RD: Pretty much all of the advertising and marketing for the Bullring is now done through social media. It is where you find the young and fashionable audience. Our own shopping centre websites are connected to the retailers’ websites and their Facebook and Twitter feeds.

CB: So Hammerson is also effectively a ‘landlord’ for all of your tenants’ websites?

RD: I would say that we are the connector. We connect the physical and the social agenda through our developments and centres.

CB: Maybe landlords will be known as ‘connectors’ in the future! But how else has the traditional landlord and tenant relationship been ‘disrupted’ by the desire to create compelling new destinations?

CH: When Shaftesbury bought Carnaby Street in the 1990s, its 1960s heyday was long gone and it was lacking any retail innovation. But there’s real heritage in the areas we own. Carnaby was a youth destination for cutting-edge fashion. We wanted to bring back that relevance today. We always say that we’re more than a landlord; in rebranding the area, we had to educate people about what was going on and take them on a journey. But we also had to make sure that the people we were attracting to the areas were the right customers for our retailers. To do that, there needed to be authenticity, but for that to happen, you also need flexibility. Without taking chances on new brands, the area wouldn’t have been as interesting. When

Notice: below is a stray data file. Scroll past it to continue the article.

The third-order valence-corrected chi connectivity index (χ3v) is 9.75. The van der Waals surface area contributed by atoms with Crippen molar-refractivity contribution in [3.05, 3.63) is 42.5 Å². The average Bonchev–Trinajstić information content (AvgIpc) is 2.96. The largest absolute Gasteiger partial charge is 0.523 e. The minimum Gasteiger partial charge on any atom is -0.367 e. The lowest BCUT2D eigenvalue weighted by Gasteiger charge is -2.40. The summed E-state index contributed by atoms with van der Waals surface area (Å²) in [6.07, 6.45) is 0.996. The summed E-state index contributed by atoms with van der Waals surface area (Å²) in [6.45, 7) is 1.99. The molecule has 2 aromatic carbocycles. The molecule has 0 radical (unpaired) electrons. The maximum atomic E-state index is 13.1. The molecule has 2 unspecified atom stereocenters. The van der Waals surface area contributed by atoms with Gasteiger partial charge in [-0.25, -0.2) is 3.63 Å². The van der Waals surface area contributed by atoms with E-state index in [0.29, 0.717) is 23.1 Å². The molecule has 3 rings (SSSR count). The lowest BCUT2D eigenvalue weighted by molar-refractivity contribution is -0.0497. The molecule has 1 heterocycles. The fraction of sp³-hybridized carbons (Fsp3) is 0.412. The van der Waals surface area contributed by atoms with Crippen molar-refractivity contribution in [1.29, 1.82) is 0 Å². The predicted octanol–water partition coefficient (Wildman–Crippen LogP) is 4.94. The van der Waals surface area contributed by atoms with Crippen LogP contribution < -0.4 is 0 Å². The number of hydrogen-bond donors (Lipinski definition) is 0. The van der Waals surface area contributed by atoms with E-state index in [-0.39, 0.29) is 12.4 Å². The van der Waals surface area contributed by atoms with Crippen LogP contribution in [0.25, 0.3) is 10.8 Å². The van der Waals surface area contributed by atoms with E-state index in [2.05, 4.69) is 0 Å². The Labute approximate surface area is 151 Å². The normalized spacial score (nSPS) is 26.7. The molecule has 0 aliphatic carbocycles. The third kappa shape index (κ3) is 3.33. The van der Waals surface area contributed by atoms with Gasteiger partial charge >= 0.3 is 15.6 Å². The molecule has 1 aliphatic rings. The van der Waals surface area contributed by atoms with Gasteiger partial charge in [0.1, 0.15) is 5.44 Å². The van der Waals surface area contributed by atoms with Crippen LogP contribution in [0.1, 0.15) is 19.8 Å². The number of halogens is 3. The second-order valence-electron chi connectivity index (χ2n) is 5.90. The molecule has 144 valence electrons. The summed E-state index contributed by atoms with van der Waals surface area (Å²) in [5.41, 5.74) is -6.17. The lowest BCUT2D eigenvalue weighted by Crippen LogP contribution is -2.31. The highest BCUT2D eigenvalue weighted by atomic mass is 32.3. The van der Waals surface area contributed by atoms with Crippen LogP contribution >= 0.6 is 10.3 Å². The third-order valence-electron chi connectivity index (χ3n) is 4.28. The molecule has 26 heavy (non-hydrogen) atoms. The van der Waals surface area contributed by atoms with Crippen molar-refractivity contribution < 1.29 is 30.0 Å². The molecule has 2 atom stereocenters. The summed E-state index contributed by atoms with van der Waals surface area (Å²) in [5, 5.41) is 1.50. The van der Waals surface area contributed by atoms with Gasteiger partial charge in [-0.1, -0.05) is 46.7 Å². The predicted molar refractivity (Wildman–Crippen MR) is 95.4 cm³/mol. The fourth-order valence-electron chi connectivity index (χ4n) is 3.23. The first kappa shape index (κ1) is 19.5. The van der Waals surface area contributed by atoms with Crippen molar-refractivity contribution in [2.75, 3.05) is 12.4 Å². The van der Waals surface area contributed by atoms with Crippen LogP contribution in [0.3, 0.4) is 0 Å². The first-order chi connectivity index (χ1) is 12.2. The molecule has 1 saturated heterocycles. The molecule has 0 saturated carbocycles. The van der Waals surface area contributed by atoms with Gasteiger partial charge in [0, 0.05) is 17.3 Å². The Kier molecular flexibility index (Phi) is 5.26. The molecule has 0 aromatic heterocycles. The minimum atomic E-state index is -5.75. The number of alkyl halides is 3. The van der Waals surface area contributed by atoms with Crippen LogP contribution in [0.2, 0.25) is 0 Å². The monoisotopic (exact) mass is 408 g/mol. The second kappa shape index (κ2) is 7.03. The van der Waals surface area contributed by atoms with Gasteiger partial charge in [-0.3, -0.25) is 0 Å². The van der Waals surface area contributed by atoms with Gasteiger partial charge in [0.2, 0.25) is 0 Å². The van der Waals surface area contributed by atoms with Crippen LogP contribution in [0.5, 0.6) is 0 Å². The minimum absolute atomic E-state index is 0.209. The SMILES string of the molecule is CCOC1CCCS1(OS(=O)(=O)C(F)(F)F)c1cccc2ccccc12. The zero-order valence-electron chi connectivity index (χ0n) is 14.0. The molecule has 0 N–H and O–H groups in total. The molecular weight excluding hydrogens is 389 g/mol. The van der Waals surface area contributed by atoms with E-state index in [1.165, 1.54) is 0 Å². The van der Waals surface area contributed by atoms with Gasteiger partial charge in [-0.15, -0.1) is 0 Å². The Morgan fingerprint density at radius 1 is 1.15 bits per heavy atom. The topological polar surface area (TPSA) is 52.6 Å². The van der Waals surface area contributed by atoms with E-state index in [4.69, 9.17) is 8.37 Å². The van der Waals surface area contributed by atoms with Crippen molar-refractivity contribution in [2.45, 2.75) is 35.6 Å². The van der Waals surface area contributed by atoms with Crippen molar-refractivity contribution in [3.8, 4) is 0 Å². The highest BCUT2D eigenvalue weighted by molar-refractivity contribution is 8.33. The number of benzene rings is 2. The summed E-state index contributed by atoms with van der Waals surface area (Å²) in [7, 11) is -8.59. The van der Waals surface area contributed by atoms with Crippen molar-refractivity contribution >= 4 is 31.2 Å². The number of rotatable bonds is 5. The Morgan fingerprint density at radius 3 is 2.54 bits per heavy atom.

20-year leases were the norm, we were one of the first to embrace five- and 10-year leases, which gave us the flexibility to change our tenant mix. One year it’s hot, but the next year, it might not be.

We decided that we had to take short-term risks as part of our medium-term strategy. Nine times out of 10, those risks have paid off.

CB: What do you think the next big trend will be for physical retail?

JT: The rise of click and collect has been phenomenal, but I don’t think it will be long before one of the big retailers announces that their collection points will open 24 hours a day – especially in the West End, where it would be much easier to drive to a collection point in the middle of the night. And if we fast-forward 10 years, I think there will be a trend for retailers to stay open much later – maybe until 1 or 2 am.